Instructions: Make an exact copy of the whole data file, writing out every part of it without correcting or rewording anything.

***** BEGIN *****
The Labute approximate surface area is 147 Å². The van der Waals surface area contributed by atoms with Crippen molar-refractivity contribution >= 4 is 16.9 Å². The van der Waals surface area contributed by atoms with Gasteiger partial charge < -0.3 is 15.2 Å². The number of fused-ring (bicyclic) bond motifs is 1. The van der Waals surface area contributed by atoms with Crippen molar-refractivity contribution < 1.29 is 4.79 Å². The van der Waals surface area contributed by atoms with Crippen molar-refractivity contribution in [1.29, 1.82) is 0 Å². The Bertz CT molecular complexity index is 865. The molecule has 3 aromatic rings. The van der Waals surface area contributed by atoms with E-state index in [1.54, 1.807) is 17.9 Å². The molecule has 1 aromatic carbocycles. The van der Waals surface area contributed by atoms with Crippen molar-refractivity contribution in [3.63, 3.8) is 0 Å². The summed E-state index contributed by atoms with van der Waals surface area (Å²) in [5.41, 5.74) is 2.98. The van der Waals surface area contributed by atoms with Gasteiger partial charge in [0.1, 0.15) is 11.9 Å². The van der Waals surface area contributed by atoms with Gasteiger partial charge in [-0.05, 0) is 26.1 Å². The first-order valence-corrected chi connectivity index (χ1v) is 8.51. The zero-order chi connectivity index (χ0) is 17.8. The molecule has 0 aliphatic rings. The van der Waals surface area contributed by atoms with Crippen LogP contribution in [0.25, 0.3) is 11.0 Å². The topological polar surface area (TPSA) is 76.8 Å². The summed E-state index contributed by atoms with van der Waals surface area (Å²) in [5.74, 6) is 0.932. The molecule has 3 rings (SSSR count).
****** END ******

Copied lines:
The Labute approximate surface area is 147 Å². The van der Waals surface area contributed by atoms with Crippen molar-refractivity contribution >= 4 is 16.9 Å². The van der Waals surface area contributed by atoms with Gasteiger partial charge < -0.3 is 15.2 Å². The number of fused-ring (bicyclic) bond motifs is 1. The van der Waals surface area contributed by atoms with Crippen molar-refractivity contribution < 1.29 is 4.79 Å². The van der Waals surface area contributed by atoms with Crippen molar-refractivity contribution in [1.29, 1.82) is 0 Å². The Bertz CT molecular complexity index is 865. The molecule has 3 aromatic rings. The van der Waals surface area contributed by atoms with E-state index in [1.54, 1.807) is 17.9 Å². The molecule has 1 aromatic carbocycles. The van der Waals surface area contributed by atoms with Crippen molar-refractivity contribution in [3.63, 3.8) is 0 Å². The summed E-state index contributed by atoms with van der Waals surface area (Å²) in [5.41, 5.74) is 2.98. The van der Waals surface area contributed by atoms with Gasteiger partial charge in [0.1, 0.15) is 11.9 Å². The van der Waals surface area contributed by atoms with Gasteiger partial charge in [-0.05, 0) is 26.1 Å². The first-order valence-corrected chi connectivity index (χ1v) is 8.51. The zero-order chi connectivity index (χ0) is 17.8. The molecule has 0 aliphatic rings. The van der Waals surface area contributed by atoms with Crippen LogP contribution in [0.25, 0.3) is 11.0 Å². The topological polar surface area (TPSA) is 76.8 Å². The summed E-state index contributed by atoms with van der Waals surface area (Å²) in [5.74, 6) is 0.932. The molecule has 3 rings (SSSR count).